If you are a devotee of time travel...

Thursday, January 27, 2022

The Colony: Conradian/Keplerian Noir



Well, I just saw The Colony (original name of the movie, Tides) on Netflix.  This seems to be the season for post-apocalyptic stories, understandable given the dangerous state of our world, in areas ranging from  COVID to climate to Russia massing troops on the border of Ukraine.  I thought Station Eleven, a series on HBO Max based on Emily St. John Mandel's novel, was a masterpiece.  I wouldn't say the same about The Colony.  But I will say that, for my money, it's much better and more worth seeing than the massively popular Don't Look Up.  (Though I'll also admit to you that I paid no money for either, other than the subscription price on Netflix.)

In The Colony, Earth has been devastated by both climate and plague, and some rich people on Earth have escaped to Kepler. a planet which we've indeed in our current reality identified as being in the Goldilocks zone, i.e, likely amenable to human life.  But it turns out it's not that habitable after all because, although the Earthlings can survive there, they lose their fertility.  In a last desperate move, they send two expeditions back to Earth, to see if perhaps our planet cured itself and was once again capable of supporting our demanding species, if not in the style to which we've become accustomed, at least in a way that enabled us to live beyond a single generation.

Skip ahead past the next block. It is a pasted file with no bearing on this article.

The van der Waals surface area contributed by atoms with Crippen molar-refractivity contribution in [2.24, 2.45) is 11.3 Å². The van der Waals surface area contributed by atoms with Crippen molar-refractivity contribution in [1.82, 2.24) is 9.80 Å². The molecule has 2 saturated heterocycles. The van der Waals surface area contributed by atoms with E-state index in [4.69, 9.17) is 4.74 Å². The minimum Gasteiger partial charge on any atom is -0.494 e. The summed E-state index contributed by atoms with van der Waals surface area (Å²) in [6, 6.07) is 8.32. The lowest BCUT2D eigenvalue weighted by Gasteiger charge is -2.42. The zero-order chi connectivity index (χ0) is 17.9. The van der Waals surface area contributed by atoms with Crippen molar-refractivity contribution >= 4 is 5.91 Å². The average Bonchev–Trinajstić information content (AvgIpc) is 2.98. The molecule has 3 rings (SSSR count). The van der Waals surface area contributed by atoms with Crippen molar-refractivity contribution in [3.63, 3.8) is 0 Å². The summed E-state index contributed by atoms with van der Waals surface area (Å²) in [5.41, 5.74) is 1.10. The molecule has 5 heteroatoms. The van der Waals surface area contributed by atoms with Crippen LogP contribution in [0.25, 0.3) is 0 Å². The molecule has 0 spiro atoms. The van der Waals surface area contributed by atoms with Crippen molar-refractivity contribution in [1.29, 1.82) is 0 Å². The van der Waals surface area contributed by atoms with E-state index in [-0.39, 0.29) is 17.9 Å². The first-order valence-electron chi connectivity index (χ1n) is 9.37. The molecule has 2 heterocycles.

The answer is a qualified yes.  The toxic environment is much better, but the people now living on the planet have reverted to barbarism.  This aspect of the story is the least original, but the overall narrative still works well because our astronaut from Kepler, from the second ship from that arrives here, encounters survivors from the first voyage, with all kinds of repercussions and results.

I won't say anything more about the plot.  But this  Conradian/Keplerian "Heart of Darkness" in which Earth itself is that heart serves as a good tableau for a realistic morality play in the Asimovian tradition, in which humans who have made it far from our solar system are certainly different from those they left behind but are still part of our species, with all of our strengths and flaws.  Fine work by Nora Arnezeder as Blake (the astronaut on the second voyage), Sebastian Roché as her father from the first voyage, Iain Glen, also from the first voyage, and Eden Gough as Neil, a precocious boy on Earth.




first starship to Alpha Centauri has just enough fuel to get there

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